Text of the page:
Risk factors for asthma and allergic diseases among 13–14-year-old schoolchildren in Japan
Article first published online: 13 AUG 2009
Volume 51, Issue 2, pages 139–150, June 2002
How to Cite
Sugiyama, T., Sugiyama, K., Toda, M., Yukawa, T., Makino, S. and Fukuda, T. (2002), Risk factors for asthma and allergic diseases among 13–14-year-old schoolchildren in Japan. Allergology International, 51: 139–150. doi: 10.1046/j.1440-1592.2002.00250.x
- Issue published online: 13 AUG 2009
- Article first published online: 13 AUG 2009
- International Study of Asthma and Allergies in Childhood;
- risk factor
Background: To identify risk factors for childhood wheezing and allergies, a questionnaire regarding family histories and environmental factors was added to the International Study of Asthma and Allergies in Childhood (ISAAC) Phase One questionnaire and the associations between current prevalence and risk factors were analyzed.
Methods: Questionnaires were completed by 4466 schoolchildren, who were 13–14 years of age, in Tochigi Prefecture. Children were divided into groups on the basis of risk factors and the severity of each allergic disease according to answers to the ISAAC questionnaire.
Results: In analyses of family histories, the odds ratios (OR) of children who have a family history with no symptoms were significantly lower by risk factor-based analyses compared with those children with a family history of symptoms of wheezing (OR = 2.34–4.39), rhinitis (1.76–2.68) and eczema (2.54–7.81), and significant correlations were observed between severity and family history in all diseases by the Mantel test (P < 0.001). Although the OR of household smoking was not significant, heavier smoking in a household had an effect on severity and showed a significant correlation with severity in rhinitis (P < 0.05) and eczema (P < 0.01). Regarding road traffic, the percentage of children living in an area with heavy traffic showed a significant correlation with the severity of wheezing (P < 0.05) and no children with severe wheezing lived in areas with light traffic. In addition, the mean percentage of children with current wheezing between school locations was significantly higher in the city area (10.2 ± 0.7%) compared with that in the suburbs (6.6 ± 0.9%; P = 0.01) and industrial areas (6.6 ± 0.7%; P = 0.01).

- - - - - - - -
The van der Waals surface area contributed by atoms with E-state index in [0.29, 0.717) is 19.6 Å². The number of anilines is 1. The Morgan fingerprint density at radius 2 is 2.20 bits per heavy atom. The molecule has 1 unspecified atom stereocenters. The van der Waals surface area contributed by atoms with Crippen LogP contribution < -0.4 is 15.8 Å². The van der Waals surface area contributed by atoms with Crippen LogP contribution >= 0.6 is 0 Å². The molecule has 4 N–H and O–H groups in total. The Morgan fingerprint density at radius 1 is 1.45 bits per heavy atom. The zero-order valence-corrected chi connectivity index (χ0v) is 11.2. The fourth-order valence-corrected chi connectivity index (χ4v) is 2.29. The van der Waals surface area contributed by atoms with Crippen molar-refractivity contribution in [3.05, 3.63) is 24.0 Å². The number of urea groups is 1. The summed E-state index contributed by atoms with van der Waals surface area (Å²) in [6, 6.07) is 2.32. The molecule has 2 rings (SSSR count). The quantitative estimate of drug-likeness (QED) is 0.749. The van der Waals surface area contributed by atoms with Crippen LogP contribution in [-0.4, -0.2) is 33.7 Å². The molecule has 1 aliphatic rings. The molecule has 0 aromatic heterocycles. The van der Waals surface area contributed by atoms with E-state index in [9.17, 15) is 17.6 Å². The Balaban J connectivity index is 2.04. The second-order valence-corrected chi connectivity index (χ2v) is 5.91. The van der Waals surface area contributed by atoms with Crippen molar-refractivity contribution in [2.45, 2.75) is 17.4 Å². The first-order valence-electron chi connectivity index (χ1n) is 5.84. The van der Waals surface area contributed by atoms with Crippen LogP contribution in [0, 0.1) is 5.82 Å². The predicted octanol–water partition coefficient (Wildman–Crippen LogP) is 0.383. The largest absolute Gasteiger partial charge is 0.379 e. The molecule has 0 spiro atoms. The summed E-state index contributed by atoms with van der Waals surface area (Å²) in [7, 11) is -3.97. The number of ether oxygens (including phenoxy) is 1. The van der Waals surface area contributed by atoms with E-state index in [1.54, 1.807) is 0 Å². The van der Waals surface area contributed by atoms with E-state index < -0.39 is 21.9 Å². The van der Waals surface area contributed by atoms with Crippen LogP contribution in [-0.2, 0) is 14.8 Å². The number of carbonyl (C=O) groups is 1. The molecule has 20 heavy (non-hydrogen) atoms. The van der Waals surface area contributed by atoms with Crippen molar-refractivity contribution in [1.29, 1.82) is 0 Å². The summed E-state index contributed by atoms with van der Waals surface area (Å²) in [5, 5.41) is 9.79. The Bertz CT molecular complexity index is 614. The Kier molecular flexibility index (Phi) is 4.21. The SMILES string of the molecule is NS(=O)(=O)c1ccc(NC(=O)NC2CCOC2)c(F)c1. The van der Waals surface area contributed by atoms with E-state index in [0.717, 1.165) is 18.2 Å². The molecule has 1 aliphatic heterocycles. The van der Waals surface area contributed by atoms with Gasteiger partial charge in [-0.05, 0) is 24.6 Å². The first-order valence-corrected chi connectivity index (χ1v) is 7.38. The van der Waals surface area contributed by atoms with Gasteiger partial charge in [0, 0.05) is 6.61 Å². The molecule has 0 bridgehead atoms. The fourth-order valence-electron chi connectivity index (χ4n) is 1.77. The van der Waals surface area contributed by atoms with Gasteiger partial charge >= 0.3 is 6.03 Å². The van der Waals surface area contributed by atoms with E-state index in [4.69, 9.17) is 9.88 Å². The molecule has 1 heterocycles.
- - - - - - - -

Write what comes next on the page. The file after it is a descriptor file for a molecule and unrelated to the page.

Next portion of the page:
Conclusions: These results suggest that the family histories may have potential effects on the severity of allergic diseases and that household smoking for rhinitis and eczema and heavy road traffic for asthma may be more important modifiable risk factors for severity in Japan.